The transformer is a basic voltage control device that is widely used in AC power distribution and transmission.
The idea of the transformer was first introduced by Michael Faraday in 1831 and was continued by many other prominent scientists. However, the general purpose of using a transformer today is to control and output varying levels of voltages (either up or down) while maintaining the balance and frequency of current.
How Do Transformers Work?
Electrical transformers use Faraday’s law of electromagnetic induction to operate which says:
“The rate of change of the flux relationship with respect to time is directly proportional to the EMF induced in the wire or coil.”
The physical basis of the transformer lies in the mutual induction between two circuits connected by a common magnetic flux usually equipped with 2 windings: primary and secondary. These coils share a laminated magnetic core, and the mutual induction that occurs between these circuits helps carry electricity from one point to another.
Design and Parts
The three important components of an electric transformer are the magnetic core, the primary winding, and the secondary winding. (shown above)
The primary coil is the part connected to the mains from which the magnetic flux is initially generated. These coils are isolated from each other and the primary flux is induced in the primary winding, from where it is transferred to the magnetic core. This is then connected to the secondary winding of the transformer via a low-impedance line.
The core passes flux to the secondary winding to create a magnetic circuit that shuts down the flux. This in turn brings a low resistance path in the core to maximize flux coupling. The secondary winding helps to complete the flux movement which starts from the primary side and reaches the secondary winding with the help of the core.
In all types of transformers, the magnetic core is assembled by stacking layered steel sheets, leaving the minimum necessary air gap between them to ensure the continuity of the magnetic path.
Uses and Applications
- To Increase or decrease the voltage level in an AC circuit.
- It increases or decreases the value of an inductor or capacitor in an AC circuit.
- It prevents direct current from flowing from one circuit to another.
- It increases the voltage level at the power generation site before transmission and distribution can take place.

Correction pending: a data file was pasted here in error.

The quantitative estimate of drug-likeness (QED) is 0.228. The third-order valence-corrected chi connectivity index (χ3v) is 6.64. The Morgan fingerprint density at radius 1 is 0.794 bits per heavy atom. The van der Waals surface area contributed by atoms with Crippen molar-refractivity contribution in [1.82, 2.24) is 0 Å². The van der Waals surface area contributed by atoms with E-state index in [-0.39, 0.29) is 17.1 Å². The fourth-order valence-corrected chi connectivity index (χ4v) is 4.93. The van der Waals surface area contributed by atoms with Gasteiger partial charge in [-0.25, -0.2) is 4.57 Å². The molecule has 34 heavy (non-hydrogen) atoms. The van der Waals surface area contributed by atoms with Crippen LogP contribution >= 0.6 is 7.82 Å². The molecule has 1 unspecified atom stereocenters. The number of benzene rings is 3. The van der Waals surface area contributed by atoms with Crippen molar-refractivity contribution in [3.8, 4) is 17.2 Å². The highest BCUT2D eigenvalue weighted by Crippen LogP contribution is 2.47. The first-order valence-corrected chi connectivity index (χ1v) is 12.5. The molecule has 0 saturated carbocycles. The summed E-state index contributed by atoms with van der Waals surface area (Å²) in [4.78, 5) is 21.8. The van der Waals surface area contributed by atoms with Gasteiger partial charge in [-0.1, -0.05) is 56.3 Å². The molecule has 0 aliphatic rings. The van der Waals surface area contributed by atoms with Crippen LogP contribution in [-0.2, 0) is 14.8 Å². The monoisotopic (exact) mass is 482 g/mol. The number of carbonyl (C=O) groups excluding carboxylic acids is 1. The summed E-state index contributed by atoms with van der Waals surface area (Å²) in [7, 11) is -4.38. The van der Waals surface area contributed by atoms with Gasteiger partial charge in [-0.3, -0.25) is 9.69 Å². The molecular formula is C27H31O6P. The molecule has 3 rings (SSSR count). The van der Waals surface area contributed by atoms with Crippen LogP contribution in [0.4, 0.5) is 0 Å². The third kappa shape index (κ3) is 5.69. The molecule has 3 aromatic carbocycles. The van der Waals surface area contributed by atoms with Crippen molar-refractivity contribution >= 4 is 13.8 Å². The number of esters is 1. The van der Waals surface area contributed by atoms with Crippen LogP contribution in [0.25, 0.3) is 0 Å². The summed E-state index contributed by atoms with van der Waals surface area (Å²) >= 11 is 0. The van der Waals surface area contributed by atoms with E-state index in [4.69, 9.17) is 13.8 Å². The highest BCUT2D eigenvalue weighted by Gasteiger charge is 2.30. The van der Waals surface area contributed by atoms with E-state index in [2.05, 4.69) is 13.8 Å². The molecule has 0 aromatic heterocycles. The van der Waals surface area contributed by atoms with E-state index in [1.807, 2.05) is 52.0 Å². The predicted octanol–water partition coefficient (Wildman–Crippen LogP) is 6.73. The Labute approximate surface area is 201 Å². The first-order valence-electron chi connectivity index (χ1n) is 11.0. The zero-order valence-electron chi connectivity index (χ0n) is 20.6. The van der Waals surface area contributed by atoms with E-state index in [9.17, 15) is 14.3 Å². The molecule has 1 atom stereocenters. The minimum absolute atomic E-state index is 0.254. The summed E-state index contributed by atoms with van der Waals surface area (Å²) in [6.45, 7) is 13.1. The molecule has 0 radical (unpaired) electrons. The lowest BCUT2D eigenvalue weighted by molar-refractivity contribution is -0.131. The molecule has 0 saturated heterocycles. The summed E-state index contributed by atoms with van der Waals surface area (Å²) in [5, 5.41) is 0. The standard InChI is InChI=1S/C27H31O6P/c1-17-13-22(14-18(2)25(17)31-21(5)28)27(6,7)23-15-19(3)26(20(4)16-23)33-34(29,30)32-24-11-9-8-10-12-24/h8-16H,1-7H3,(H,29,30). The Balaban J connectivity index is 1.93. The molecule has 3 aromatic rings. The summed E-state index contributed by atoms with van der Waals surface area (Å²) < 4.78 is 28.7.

Transformers are often used in electrical applications where voltage control is needed to power more than one circuit of varying voltages. much larger units can be found in pumping stations, railroads, industrial and commercial establishments, windmills, and power generation units, etc. to name a few.
PDFs / Technicals
Types Of Transformers
Electrical transformers can be divided into different categories based on their designs, purpose, delivery, and intended use.
Based On Design
- Core-Type Transformers
This transformer has two horizontal sections with two vertical legs and a rectangular core with a series of magnets. The two cylindrical coils (HV and LV) are placed at the center end of the transformer core.
- Shell-Type Transformers
The shell-type transformer has dual magnetic circuits and a center end with two outer ends.
Based On Supply/Delivery
- Single-Phase Transformer
A single-phase transformer has only one circuit of windings. Generally, single-phase transformers are used in low-voltage appliances like home appliances.
- Three-Phase Transformer
A three-phase (or 3-phase) transformer has three sets of primary and secondary windings to form a group of three single-phase transformers. Three-phase transformers are mainly used for power generation, transmission, and distribution in the industry.
Based On Purpose
- Step-Up Transformer
This type is determined by the number of wire turns. So,if the number of secondary windings is more than that of the primary windings, it means that the voltage is the same and that forms the basis of the step-up transformer.
- Step-Down Transformer
This type is usually used to lower the voltage level in the electricity transmission and distribution network. The mechanism being used in step-down transformers is the opposite of step-up transformers.
Based On Usage
- Power Transformer
Power transformers are usually used to transmit electricity and they have high power ratings.
- Distribution Transformer
These transformers have a relatively lower capacity and are used to distribute electricity.
- Instrument Transformer
This transformer is further divided into Current transformer and Potential transformer.
Current and Potential transformers are used for instrument relay and protection at the same time.